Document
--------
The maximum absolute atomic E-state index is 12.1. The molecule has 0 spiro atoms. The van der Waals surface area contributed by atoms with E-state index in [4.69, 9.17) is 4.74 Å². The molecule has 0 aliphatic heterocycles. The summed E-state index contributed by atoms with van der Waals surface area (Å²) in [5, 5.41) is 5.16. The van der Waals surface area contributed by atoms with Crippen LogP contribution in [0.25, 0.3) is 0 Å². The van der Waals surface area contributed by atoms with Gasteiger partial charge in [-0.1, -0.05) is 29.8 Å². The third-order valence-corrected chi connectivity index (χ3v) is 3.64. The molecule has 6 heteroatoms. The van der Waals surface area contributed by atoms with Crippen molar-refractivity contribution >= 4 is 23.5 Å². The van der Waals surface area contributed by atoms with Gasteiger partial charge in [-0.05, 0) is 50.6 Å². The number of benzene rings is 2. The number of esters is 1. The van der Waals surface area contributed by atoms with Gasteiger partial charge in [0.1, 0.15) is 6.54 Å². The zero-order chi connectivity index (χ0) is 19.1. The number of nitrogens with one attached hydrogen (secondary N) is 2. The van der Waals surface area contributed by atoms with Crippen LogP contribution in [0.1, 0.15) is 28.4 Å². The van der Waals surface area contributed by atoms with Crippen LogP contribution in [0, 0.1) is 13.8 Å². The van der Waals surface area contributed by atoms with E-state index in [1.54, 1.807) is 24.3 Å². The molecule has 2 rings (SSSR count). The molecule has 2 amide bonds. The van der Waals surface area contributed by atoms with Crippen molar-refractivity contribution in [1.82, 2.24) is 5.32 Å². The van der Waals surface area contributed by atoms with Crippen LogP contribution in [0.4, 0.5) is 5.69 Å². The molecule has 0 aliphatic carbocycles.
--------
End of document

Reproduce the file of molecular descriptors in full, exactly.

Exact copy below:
The maximum absolute atomic E-state index is 12.1. The molecule has 0 spiro atoms. The van der Waals surface area contributed by atoms with E-state index in [4.69, 9.17) is 4.74 Å². The molecule has 0 aliphatic heterocycles. The summed E-state index contributed by atoms with van der Waals surface area (Å²) in [5, 5.41) is 5.16. The van der Waals surface area contributed by atoms with Crippen LogP contribution in [0.25, 0.3) is 0 Å². The van der Waals surface area contributed by atoms with Gasteiger partial charge in [-0.1, -0.05) is 29.8 Å². The third-order valence-corrected chi connectivity index (χ3v) is 3.64. The molecule has 6 heteroatoms. The van der Waals surface area contributed by atoms with Crippen molar-refractivity contribution >= 4 is 23.5 Å². The van der Waals surface area contributed by atoms with Gasteiger partial charge in [-0.05, 0) is 50.6 Å². The number of benzene rings is 2. The number of esters is 1. The van der Waals surface area contributed by atoms with Gasteiger partial charge in [0.1, 0.15) is 6.54 Å². The zero-order chi connectivity index (χ0) is 19.1. The number of nitrogens with one attached hydrogen (secondary N) is 2. The van der Waals surface area contributed by atoms with Crippen LogP contribution in [0.1, 0.15) is 28.4 Å². The van der Waals surface area contributed by atoms with Crippen LogP contribution in [0, 0.1) is 13.8 Å². The van der Waals surface area contributed by atoms with E-state index in [1.54, 1.807) is 24.3 Å². The molecule has 2 rings (SSSR count). The molecule has 2 amide bonds. The van der Waals surface area contributed by atoms with Crippen molar-refractivity contribution in [1.82, 2.24) is 5.32 Å². The van der Waals surface area contributed by atoms with Crippen LogP contribution in [0.4, 0.5) is 5.69 Å². The molecule has 0 aliphatic carbocycles.